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FDA Database Should Speed Contaminated Food Reporting

Posted by Jane Akre
Tuesday, September 08, 2009 1:50 PM EST
Category: Protecting Your Family
Tags: Foodborne Illness, Public Health, E. Coli, Nestle Cookie Dough, Peanut Butter, Salmonella, Industrialized Agriculture, FDA

Manufacturers must report within 24 hours any contaminated food to an FDA database.

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IMAGE SOURCE: Wikimedia Commons/ Peanut butter in jar

Keep Contaminated Food Out of Stores

In order to move more quickly on reports of contaminated food, the Food and Drug Administration (FDA) today unveiled a new electronic database, the Reportable Food Registry (RFR).

Instead of voluntary reporting, manufacturers will be required to alert government officials within 24 hours of learning about the potential of their food to cause severe health problems for humans or animals.

That can include, among other things, E. coli, salmonella, bacterial contamination, allergen mislabeling, or elevated levels of chemicals.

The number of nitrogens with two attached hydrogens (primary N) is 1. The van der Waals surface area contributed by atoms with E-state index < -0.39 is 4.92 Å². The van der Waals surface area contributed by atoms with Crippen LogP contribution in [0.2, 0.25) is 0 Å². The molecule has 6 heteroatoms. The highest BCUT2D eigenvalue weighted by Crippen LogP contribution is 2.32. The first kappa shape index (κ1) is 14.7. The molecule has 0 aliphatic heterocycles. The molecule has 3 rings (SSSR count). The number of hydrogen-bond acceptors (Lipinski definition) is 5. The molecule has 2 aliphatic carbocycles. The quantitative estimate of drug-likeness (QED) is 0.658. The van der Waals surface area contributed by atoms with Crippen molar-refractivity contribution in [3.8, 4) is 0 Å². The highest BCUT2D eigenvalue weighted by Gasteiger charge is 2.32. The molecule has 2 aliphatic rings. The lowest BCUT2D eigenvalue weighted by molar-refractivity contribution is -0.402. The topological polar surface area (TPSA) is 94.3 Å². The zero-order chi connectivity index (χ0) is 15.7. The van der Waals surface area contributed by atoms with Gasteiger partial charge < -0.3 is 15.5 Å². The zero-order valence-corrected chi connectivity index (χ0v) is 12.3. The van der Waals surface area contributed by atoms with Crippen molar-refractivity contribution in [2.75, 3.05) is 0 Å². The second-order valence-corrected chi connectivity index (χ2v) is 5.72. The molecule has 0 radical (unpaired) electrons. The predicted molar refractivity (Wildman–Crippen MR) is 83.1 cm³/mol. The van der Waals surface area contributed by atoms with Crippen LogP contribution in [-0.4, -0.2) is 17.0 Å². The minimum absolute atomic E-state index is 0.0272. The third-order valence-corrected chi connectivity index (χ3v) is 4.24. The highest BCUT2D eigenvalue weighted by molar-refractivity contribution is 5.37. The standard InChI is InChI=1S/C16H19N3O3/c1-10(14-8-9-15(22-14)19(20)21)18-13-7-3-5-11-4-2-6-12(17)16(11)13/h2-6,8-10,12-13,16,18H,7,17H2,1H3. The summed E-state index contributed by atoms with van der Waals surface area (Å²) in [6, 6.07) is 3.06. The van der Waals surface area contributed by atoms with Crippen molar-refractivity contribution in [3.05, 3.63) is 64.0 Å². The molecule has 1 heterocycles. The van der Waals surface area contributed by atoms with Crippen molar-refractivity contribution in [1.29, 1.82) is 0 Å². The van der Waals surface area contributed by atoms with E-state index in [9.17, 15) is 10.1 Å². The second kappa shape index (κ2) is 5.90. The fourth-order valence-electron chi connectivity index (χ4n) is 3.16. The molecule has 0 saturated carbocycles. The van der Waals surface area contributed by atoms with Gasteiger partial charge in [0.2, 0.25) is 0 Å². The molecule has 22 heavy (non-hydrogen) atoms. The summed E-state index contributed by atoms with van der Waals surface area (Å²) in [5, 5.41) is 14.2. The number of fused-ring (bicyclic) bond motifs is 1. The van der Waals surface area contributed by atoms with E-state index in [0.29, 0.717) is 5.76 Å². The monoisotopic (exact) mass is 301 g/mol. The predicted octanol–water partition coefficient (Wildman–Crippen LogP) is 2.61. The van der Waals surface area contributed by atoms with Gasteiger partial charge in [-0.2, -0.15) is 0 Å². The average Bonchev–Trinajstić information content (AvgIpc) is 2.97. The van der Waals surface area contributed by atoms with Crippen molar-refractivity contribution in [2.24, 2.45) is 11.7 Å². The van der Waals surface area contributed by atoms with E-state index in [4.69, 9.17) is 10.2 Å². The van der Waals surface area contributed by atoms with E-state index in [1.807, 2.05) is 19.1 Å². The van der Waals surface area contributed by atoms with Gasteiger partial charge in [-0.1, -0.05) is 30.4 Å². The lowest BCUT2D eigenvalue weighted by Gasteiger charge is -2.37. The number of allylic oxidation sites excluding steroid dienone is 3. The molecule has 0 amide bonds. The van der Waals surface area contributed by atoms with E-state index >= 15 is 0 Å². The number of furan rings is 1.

Any manufacturer is included that has to submit registration information to the FDA for a food facility that manufacturers, processes, packs, or holds food. If they fail to report, they could face an injunction, fines, or other punishment.

However, if the contaminated food is found and destroyed before it is shipped, it is not required to report.

The requirement took effect with the launch of the portal and is part of the President’s Food Safety Working Group that says, “preventing harm to consumers is our first priority.”

"President Obama has pledged to strengthen food safety," said Commissioner of Food and Drugs Margaret A. Hamburg, M.D. "The opening of the Reportable Food Registry electronic portal represents a significant step toward that pledge.”

The change, in part, stems from one of country's largest salmonella outbreaks linked to a peanut processing plant in Blakely, Georgia. The Peanut Corporation of America recall led to at least 9 reported deaths, hundreds of illnesses and a massive recall.

In recent years, bagged spinach, tomatoes, jalapenos and raw cookie dough have also been associated with foodborne illnesses and delays in reporting meant more contaminated food made it into the marketplace.

The database is designed to help the FDA prevent widespread illness and to direct inspectors more quickly to the source of the contamination.

The law that created the database was approved two years ago, after Congress criticized the FDA for a delay in reporting problem foods and drugs. #


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